At one point early in Wim Wenders‘ new documentary, The Salt of the Earth, the co-director details his deeply emotional connection to photographer Sebastiao Salgado. Years before the two ever met, Wenders happened across a couple of Salgado’s photographs in a Los Angeles art gallery that immediately enthralled him. One of these was a remarkable image of the Brazilian gold mines of Serra Pelada, the other a portrait-like image of a woman weathered by years of a life most will never know.
Wenders admits that, even decades after first coming into contact with these two photographs, the latter (which hangs in the filmmaker’s office) still frequently brings him to tears. It’s this immediate emotional reaction that Salgado’s work is capable of evoking and Wenders seeks to evoke in his film, large portions of which unfold like a slideshow of some of Salgado’s most awe-inspiring works. As the primary focus of The Salt of the Earth is Salgado’s work, as opposed to Salgado the individual, those who are not particularly moved by the artist’s imagery may find this a languid experience.
Sharing directorial duties with Wenders is Sebastiao’s son, Juliano Ribeiro Salgado, who traveled with and filmed his father on-location in recent years. During Juliano’s segments — the color of which stands in stark contrast to the crisp black-and-white used by Wenders — Sebastiao is seen completely immersed in his environments, his methods on full display. In one of Salt’s most interesting stylistic choices, a superimposition of Sebastiao’s interview segments is placed over career-spanning photographs, forcing the viewer to consider not only the photo itself but the man behind the camera as well. We realize that these images do not exist in the abstract, but instead are the compositions of a true visionary.
While Salt tantalizingly hints at certain aspects of Salgado’s personal life, including his relationships with his wife and son — one of the reasons Juliano decided to travel with his father was to further the relationship with the man who had been absent for such large chunks of his life — the film always returns to what Wenders so clearly admires most about Salgado: his work. Rather than blending independent explorations of art and artist, as a different film might have done, Wenders looks at Salgado as Salgado looks at the world. What he traveled the world to photograph likely tells us more about the man than any biographical examination possibly could.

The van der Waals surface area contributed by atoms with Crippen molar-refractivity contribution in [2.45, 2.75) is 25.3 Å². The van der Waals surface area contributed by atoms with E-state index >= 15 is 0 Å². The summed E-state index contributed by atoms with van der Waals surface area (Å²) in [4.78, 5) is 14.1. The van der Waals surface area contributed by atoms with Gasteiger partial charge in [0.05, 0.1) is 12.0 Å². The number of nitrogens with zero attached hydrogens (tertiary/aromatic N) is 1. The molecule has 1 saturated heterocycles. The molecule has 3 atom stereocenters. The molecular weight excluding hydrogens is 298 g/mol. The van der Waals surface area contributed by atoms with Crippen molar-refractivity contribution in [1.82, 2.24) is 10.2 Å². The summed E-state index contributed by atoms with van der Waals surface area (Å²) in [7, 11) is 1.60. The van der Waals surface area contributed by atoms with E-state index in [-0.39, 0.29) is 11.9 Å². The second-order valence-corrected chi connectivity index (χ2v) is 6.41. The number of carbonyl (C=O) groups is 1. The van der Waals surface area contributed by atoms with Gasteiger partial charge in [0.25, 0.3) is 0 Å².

Devoting a lifetime to the pursuit of such harrowing aspects of the human condition would take its toll on even the most stoic of individuals, and Salgado is no exception. Many of the photographs in The Salt of the Earth are challenging to look at, to say the least. That anyone could spend years looking at nothing but images of this nature is remarkable, and somehow even the platitudes that Wenders often uses in narration seem appropriate. The most inspiring turn comes when the film shows how a man that has witnessed so much devastation could ultimately be so hopeful about the future of the planet.
The Salt of the Earth is a thoughtful, reverential examination of one artist by another, both equally deserving of such admiration. While some may find its pacing too slow, or its imagery too bleak, this film is a must for fans of either Salgado or Wenders.
The Salt of the Earth screened at AFI Fest and opens on April 3, 2015. See the trailer here.